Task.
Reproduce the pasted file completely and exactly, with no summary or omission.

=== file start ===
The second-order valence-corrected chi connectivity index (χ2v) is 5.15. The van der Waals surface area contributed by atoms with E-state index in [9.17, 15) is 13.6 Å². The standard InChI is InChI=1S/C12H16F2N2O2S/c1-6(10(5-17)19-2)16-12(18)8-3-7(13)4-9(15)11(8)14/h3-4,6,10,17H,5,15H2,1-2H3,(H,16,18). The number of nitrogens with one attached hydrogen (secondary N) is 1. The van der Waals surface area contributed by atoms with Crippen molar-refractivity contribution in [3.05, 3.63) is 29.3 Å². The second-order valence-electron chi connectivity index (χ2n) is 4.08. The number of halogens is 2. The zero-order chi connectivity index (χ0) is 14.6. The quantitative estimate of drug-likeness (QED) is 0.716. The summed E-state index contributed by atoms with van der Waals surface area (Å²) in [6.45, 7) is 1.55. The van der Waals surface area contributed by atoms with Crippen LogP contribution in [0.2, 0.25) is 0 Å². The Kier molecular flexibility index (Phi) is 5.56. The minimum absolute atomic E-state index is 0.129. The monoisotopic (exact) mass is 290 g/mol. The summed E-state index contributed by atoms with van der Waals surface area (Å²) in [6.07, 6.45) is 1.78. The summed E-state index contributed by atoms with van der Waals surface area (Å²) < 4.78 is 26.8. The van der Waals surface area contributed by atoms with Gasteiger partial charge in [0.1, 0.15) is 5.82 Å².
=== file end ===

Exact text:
The second-order valence-corrected chi connectivity index (χ2v) is 5.15. The van der Waals surface area contributed by atoms with E-state index in [9.17, 15) is 13.6 Å². The standard InChI is InChI=1S/C12H16F2N2O2S/c1-6(10(5-17)19-2)16-12(18)8-3-7(13)4-9(15)11(8)14/h3-4,6,10,17H,5,15H2,1-2H3,(H,16,18). The number of nitrogens with one attached hydrogen (secondary N) is 1. The van der Waals surface area contributed by atoms with Crippen molar-refractivity contribution in [3.05, 3.63) is 29.3 Å². The second-order valence-electron chi connectivity index (χ2n) is 4.08. The number of halogens is 2. The zero-order chi connectivity index (χ0) is 14.6. The quantitative estimate of drug-likeness (QED) is 0.716. The summed E-state index contributed by atoms with van der Waals surface area (Å²) in [6.45, 7) is 1.55. The van der Waals surface area contributed by atoms with Crippen LogP contribution in [0.2, 0.25) is 0 Å². The Kier molecular flexibility index (Phi) is 5.56. The minimum absolute atomic E-state index is 0.129. The monoisotopic (exact) mass is 290 g/mol. The summed E-state index contributed by atoms with van der Waals surface area (Å²) in [6.07, 6.45) is 1.78. The summed E-state index contributed by atoms with van der Waals surface area (Å²) < 4.78 is 26.8. The van der Waals surface area contributed by atoms with Gasteiger partial charge in [0.1, 0.15) is 5.82 Å².